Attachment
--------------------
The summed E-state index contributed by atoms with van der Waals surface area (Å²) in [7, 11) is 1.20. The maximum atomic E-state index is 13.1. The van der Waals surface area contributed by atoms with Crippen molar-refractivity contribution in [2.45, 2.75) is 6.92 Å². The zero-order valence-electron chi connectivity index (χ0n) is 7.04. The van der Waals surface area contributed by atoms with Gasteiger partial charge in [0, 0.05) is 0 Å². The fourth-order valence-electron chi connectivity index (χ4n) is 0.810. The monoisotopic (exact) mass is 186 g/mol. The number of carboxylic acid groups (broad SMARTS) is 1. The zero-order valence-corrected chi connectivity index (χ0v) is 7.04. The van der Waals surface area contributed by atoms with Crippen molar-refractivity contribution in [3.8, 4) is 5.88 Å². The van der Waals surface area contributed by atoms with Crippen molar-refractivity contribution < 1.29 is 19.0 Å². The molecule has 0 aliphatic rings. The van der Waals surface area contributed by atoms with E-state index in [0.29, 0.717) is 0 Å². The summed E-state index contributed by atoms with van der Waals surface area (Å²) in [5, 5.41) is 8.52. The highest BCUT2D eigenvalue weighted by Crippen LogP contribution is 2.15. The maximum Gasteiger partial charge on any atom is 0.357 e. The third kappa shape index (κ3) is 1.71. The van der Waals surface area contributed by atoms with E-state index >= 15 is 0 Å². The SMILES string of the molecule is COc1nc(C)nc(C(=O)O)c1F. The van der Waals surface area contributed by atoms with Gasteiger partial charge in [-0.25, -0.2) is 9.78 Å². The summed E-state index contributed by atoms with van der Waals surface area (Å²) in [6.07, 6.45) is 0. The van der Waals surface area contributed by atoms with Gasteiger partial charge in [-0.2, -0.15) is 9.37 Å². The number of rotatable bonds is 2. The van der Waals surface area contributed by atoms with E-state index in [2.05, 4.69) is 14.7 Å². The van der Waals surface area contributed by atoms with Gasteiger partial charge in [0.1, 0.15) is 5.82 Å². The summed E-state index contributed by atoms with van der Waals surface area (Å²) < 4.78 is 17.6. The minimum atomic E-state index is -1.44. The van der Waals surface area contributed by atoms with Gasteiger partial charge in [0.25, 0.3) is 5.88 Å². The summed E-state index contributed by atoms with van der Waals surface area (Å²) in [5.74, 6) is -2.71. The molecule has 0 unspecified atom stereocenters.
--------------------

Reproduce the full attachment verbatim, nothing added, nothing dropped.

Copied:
The summed E-state index contributed by atoms with van der Waals surface area (Å²) in [7, 11) is 1.20. The maximum atomic E-state index is 13.1. The van der Waals surface area contributed by atoms with Crippen molar-refractivity contribution in [2.45, 2.75) is 6.92 Å². The zero-order valence-electron chi connectivity index (χ0n) is 7.04. The van der Waals surface area contributed by atoms with Gasteiger partial charge in [0, 0.05) is 0 Å². The fourth-order valence-electron chi connectivity index (χ4n) is 0.810. The monoisotopic (exact) mass is 186 g/mol. The number of carboxylic acid groups (broad SMARTS) is 1. The zero-order valence-corrected chi connectivity index (χ0v) is 7.04. The van der Waals surface area contributed by atoms with Crippen molar-refractivity contribution in [3.8, 4) is 5.88 Å². The van der Waals surface area contributed by atoms with Crippen molar-refractivity contribution < 1.29 is 19.0 Å². The molecule has 0 aliphatic rings. The van der Waals surface area contributed by atoms with E-state index in [0.29, 0.717) is 0 Å². The summed E-state index contributed by atoms with van der Waals surface area (Å²) in [5, 5.41) is 8.52. The highest BCUT2D eigenvalue weighted by Crippen LogP contribution is 2.15. The maximum Gasteiger partial charge on any atom is 0.357 e. The third kappa shape index (κ3) is 1.71. The van der Waals surface area contributed by atoms with E-state index >= 15 is 0 Å². The SMILES string of the molecule is COc1nc(C)nc(C(=O)O)c1F. The van der Waals surface area contributed by atoms with Gasteiger partial charge in [-0.25, -0.2) is 9.78 Å². The summed E-state index contributed by atoms with van der Waals surface area (Å²) in [6.07, 6.45) is 0. The van der Waals surface area contributed by atoms with Gasteiger partial charge in [-0.2, -0.15) is 9.37 Å². The number of rotatable bonds is 2. The van der Waals surface area contributed by atoms with E-state index in [2.05, 4.69) is 14.7 Å². The van der Waals surface area contributed by atoms with Gasteiger partial charge in [0.1, 0.15) is 5.82 Å². The summed E-state index contributed by atoms with van der Waals surface area (Å²) < 4.78 is 17.6. The minimum atomic E-state index is -1.44. The van der Waals surface area contributed by atoms with Gasteiger partial charge in [0.25, 0.3) is 5.88 Å². The summed E-state index contributed by atoms with van der Waals surface area (Å²) in [5.74, 6) is -2.71. The molecule has 0 unspecified atom stereocenters.